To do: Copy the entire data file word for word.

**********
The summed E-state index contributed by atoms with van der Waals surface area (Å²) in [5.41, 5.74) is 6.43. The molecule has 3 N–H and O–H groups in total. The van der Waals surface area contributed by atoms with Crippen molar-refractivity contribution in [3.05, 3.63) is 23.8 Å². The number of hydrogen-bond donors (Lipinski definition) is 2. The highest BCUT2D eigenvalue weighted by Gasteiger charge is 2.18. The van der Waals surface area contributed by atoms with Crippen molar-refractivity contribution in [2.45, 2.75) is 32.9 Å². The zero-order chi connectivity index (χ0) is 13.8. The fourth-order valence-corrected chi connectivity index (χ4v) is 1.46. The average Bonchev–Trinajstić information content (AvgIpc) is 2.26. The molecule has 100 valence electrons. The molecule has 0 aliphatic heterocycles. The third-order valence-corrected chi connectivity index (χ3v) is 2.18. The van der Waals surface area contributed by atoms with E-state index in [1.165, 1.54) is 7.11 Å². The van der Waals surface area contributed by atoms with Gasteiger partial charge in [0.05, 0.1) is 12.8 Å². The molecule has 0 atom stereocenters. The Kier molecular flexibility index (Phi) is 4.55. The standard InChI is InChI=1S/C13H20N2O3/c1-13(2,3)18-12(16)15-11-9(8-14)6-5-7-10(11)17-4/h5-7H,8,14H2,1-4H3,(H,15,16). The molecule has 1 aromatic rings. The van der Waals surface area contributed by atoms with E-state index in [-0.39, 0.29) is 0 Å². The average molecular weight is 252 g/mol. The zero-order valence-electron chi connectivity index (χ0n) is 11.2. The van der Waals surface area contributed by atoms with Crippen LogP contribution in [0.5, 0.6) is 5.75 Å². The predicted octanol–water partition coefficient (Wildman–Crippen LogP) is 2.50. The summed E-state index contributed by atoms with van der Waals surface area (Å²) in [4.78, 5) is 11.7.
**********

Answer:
The summed E-state index contributed by atoms with van der Waals surface area (Å²) in [5.41, 5.74) is 6.43. The molecule has 3 N–H and O–H groups in total. The van der Waals surface area contributed by atoms with Crippen molar-refractivity contribution in [3.05, 3.63) is 23.8 Å². The number of hydrogen-bond donors (Lipinski definition) is 2. The highest BCUT2D eigenvalue weighted by Gasteiger charge is 2.18. The van der Waals surface area contributed by atoms with Crippen molar-refractivity contribution in [2.45, 2.75) is 32.9 Å². The zero-order chi connectivity index (χ0) is 13.8. The fourth-order valence-corrected chi connectivity index (χ4v) is 1.46. The average Bonchev–Trinajstić information content (AvgIpc) is 2.26. The molecule has 100 valence electrons. The molecule has 0 aliphatic heterocycles. The third-order valence-corrected chi connectivity index (χ3v) is 2.18. The van der Waals surface area contributed by atoms with E-state index in [1.165, 1.54) is 7.11 Å². The van der Waals surface area contributed by atoms with Gasteiger partial charge in [0.05, 0.1) is 12.8 Å². The molecule has 0 atom stereocenters. The Kier molecular flexibility index (Phi) is 4.55. The standard InChI is InChI=1S/C13H20N2O3/c1-13(2,3)18-12(16)15-11-9(8-14)6-5-7-10(11)17-4/h5-7H,8,14H2,1-4H3,(H,15,16). The molecule has 1 aromatic rings. The van der Waals surface area contributed by atoms with E-state index in [-0.39, 0.29) is 0 Å². The average molecular weight is 252 g/mol. The zero-order valence-electron chi connectivity index (χ0n) is 11.2. The van der Waals surface area contributed by atoms with Crippen LogP contribution in [0.5, 0.6) is 5.75 Å². The predicted octanol–water partition coefficient (Wildman–Crippen LogP) is 2.50. The summed E-state index contributed by atoms with van der Waals surface area (Å²) in [4.78, 5) is 11.7.